Mesut Ozil does not "identify" with the Germany national team and could retire from international football after the World Cup, former star Lothar Matthaus says.
Along with the rest of the world champions, Ozil was the subject of criticism after starting their World Cup campaign with a 1-0 defeat to Mexico.
"I often have the feeling that Ozil does not feel comfortable in the Germany jersey, that he is not free, almost as if he does not want to play at all," the 1990 World Cup winner wrote in Bild. "There is no heart, no joy, no passion.
"It does not seem impossible that he might withdraw from the national team after the World Cup.
"For a year or two, Ozil has been much weaker and at a level that does not justify the free ticket Low gives him."
Ozil and Ilkay Gundogan created a controversy before the tournament when they appeared in a picture alongside Turkey president Recep Tayyip Erdogan, and Matthaus believes the Arsenal star does not realise how provocative it was.
"Ozil did not understand why there are such great discussions in Germany about him. He is unaware of what the people in Germany expect from a national player, and that it would have been right, after the mistake of the Erdogan photo, to show commitment to Germany and to open up to the fans."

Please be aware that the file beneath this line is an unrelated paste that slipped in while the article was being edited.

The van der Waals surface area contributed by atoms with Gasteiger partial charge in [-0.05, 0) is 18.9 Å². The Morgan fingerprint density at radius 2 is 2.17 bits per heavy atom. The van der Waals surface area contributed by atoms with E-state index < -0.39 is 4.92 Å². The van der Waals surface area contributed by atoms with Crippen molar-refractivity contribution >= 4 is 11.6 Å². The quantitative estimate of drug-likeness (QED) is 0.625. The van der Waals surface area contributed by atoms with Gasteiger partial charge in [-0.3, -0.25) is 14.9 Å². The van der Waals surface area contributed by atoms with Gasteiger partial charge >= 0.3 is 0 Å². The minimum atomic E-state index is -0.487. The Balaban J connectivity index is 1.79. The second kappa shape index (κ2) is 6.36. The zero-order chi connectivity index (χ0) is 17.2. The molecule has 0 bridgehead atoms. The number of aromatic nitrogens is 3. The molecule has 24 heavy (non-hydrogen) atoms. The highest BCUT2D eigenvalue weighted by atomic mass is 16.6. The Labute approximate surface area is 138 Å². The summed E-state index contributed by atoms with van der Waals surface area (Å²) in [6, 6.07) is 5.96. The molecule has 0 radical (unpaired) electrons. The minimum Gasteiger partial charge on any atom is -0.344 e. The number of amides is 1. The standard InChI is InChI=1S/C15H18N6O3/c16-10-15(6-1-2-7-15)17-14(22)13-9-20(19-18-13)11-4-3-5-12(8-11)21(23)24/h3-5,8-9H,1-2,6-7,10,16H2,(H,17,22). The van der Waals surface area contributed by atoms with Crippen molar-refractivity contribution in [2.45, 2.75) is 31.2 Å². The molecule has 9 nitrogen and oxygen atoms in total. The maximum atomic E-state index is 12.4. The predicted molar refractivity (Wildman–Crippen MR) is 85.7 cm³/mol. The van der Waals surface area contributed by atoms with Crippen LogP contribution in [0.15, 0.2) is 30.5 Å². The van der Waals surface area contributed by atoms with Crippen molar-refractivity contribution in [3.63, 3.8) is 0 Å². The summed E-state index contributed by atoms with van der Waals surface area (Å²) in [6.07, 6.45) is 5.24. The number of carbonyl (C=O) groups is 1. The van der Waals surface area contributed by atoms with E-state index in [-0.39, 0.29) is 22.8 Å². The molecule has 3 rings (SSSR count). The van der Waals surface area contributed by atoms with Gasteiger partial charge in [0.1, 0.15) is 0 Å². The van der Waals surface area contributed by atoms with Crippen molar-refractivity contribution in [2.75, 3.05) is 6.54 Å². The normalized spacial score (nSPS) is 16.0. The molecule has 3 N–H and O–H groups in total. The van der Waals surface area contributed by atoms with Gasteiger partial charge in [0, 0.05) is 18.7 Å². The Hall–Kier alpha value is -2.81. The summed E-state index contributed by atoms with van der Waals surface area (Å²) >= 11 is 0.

Matthaus continued his criticism of Germany in an article for Sky Sport, saying: "I don't care about Mesut Ozil's attitude towards the team and the fans or that he does not sing along with our national anthem. But I cannot understand why he does not consider it necessary to acknowledge the fans and clap briefly.
"If you have already made a mistake, then such a gesture would have been a beautiful symbol towards the national team, but I feel he does not identify with this one. He gives the impression that he is in his own world and not part of this team."
Matthaus did more than just hit out at Ozil after their disappointing start to the World Cup, saying they lacked all the strengths of a typical German team.
"[There was] no pressing, no stability. The distances were so big that you were almost scared," he added. "Especially the gaps between central defenders and midfielders. There should never be between 30 and 40 metres in between them. Our virtues were not there. Everything a German team has always been was non-existent.
"The so-called Low regulars have abandoned our national coach. By that I mean above all Ozil, Sami Khedira and Thomas Muller."